Sunday, April 24, 2011

A Platform For Sandals

Alexander Wang Platform
As the weather heats up, so does my craving for sandals. Like most women, I rejoice in the packing away of the ugly winter clunkers and slipping into thong flip flops and sleek open-toe stilettos that bring so much pleasure to both their owners and their admirers. This spring was no different, or so I had thought. Whether flipping through magazines, window shopping or browsing online, this year’s footwear options make any pair of chunky, salt-stained, winter boots seem sexy. The platform shoe and its contemporaries, the flatform and the wedge, have once again reared their ugly heads (or feet?) as a mainstream trend.

Just to give you a little history on the evolution of this footwear. Platform shoes were allegedly used in Ancient Greek theatre to help the actors appear taller. They were also a hot commodity among high brow sixteenth century Venetian prostitutes (I believe it was important to leave in the “high-brow” part, as these shoes need all the credibility they can get). Platforms have reappeared on and off again throughout history mainly in show business or among upper crusts who did not want to get their feet dirty. A particularly strong reappearance of the platform, for fashion rather than form, was in the 1970s when they were better known as their pseudonym: disco boots. Thanks to Elton John and a few other flamboyant performers, the platform crossed gender boundaries. There were also less flashy versions available for the more “rugged” types.

The flatform, is the ugly child of the platform and the flat. Like platforms, these shoes have thick soles made of plastic, wood, rubber or cork, usually four inches in height. The intention is to enjoy the altitude of a stiletto, but the stability of a flat shoe. The other spin off is the wedge sandal, the Elephant Man of footwear. Designers have taken what could have been a perfectly delicate sandal and filled in the space that was to be between the stiletto and ball of the foot creating one massive wedge-shaped sole. Ultimately making the sandal as horribly deformed as possible.

Prada Creepers
Even more entertaining than the cringe worthy shoes, are the marketing tactics used to sell them. Many rave about these hybrids as the marriage-made-in-heaven of height and fashionability to stability and comfort. While there maybe the odd flatform, the Prada creeper perhaps, that makes a good case for comfort; overall, it's only a valid point if you find walking on four-inch wooden planks stable and comforting. One article pushed highlighting the “shock absorption” and “cushioning” attributes of the wedge, claiming it perfect for “all summer activities.” (Thank God I won’t injure myself anymore during those “extreme” patio nights.)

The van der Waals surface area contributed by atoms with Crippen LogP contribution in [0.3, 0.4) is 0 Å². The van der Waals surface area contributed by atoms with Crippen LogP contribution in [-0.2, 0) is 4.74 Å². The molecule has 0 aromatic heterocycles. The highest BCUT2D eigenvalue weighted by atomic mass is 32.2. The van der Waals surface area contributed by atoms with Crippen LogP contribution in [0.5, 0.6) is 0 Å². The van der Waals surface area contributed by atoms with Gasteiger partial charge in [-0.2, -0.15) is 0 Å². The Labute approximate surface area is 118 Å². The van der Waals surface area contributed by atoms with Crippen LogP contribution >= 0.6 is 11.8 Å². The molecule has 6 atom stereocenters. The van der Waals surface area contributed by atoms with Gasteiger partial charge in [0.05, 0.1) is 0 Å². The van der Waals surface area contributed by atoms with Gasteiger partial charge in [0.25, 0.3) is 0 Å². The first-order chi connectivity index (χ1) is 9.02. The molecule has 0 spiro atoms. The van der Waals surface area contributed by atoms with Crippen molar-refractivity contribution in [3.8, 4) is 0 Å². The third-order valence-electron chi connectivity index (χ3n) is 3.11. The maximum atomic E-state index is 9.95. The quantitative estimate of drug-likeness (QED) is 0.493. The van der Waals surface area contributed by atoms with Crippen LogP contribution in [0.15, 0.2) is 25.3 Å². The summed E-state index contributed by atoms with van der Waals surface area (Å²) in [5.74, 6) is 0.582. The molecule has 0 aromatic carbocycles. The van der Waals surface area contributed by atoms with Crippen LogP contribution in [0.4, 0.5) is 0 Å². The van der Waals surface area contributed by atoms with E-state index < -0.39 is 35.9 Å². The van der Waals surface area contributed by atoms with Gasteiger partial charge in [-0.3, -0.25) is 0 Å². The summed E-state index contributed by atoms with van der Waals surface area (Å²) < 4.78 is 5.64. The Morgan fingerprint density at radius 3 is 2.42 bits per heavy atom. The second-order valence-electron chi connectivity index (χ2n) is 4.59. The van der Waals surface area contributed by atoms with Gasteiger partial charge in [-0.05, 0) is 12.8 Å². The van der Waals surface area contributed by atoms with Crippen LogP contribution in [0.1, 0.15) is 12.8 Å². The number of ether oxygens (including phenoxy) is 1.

The more I thought of it, however, the more I concluded how most summer activities are inappropriate for heels - camping, swimming, beach volleyball - are just not typical dress shoe sports. This made the utilitarian argument defunct. As for wanting the sexy calf and the lengthening of the leg without teetering on a four-inch stiletto, I say that nothing worth doing comes without a little bit of sacrifice and maybe a little bit of pain. If you want that look: black stiletto, just do it.

Of course the hideous shoe trend is nothing new. There has been the Birkenstock, the Croc, the clog and the Earth Shoe. Their ugliness, however, was forgivable. First, it was possible to avoid these trends all together. They had their own niche market and they were segregated in their own stores, or at least in their own section. Second, they came by it honestly. In opting for any of this said footwear, it was understood that aesthetics were not your priority. They made a statement and they were, undeniably, comfortable.

Nine West Model
This trend will haunt you, regardless of where you go. Whether your budget for shoes is $20, you could be the proud owner of a Sundance Strappy Wedge from Payless; or at $1,000, the Valentino wedges come close to the four digit mark. Now, every time I visit the Nine West site in hope that something respectable has arrived, I end up distracted by the bikini-clad model sunbathing in her weighty wedges. I become terribly worried about her getting too close to the edge of the pool: what if her wedges are made of an element heavier than cork? She could sink to her watery grave.

My biggest problem with these shoes, particularly the wedge sandal, is that they defeat the purpose of spring/summer footwear. Cute, delicate and cheery summer wear has been super-sized, leaving us with the burden of a North Face lace up. In my opinion, this is a perversion against the weightless and carefree philosophy behind summer itself. Summer is the time to take things less seriously while shedding extra weight. If the four-inch sandals are too much at the end of the garden party, just slip them off. It's summer.

Laura Warner is a librarian, researcher and aspiring writer living in Toronto. She is currently based in the Canadian Broadcasting Centre’s Music Library.

1 comment:

  1. The Prada Creepers are just horrible! Hope they don't become a trend!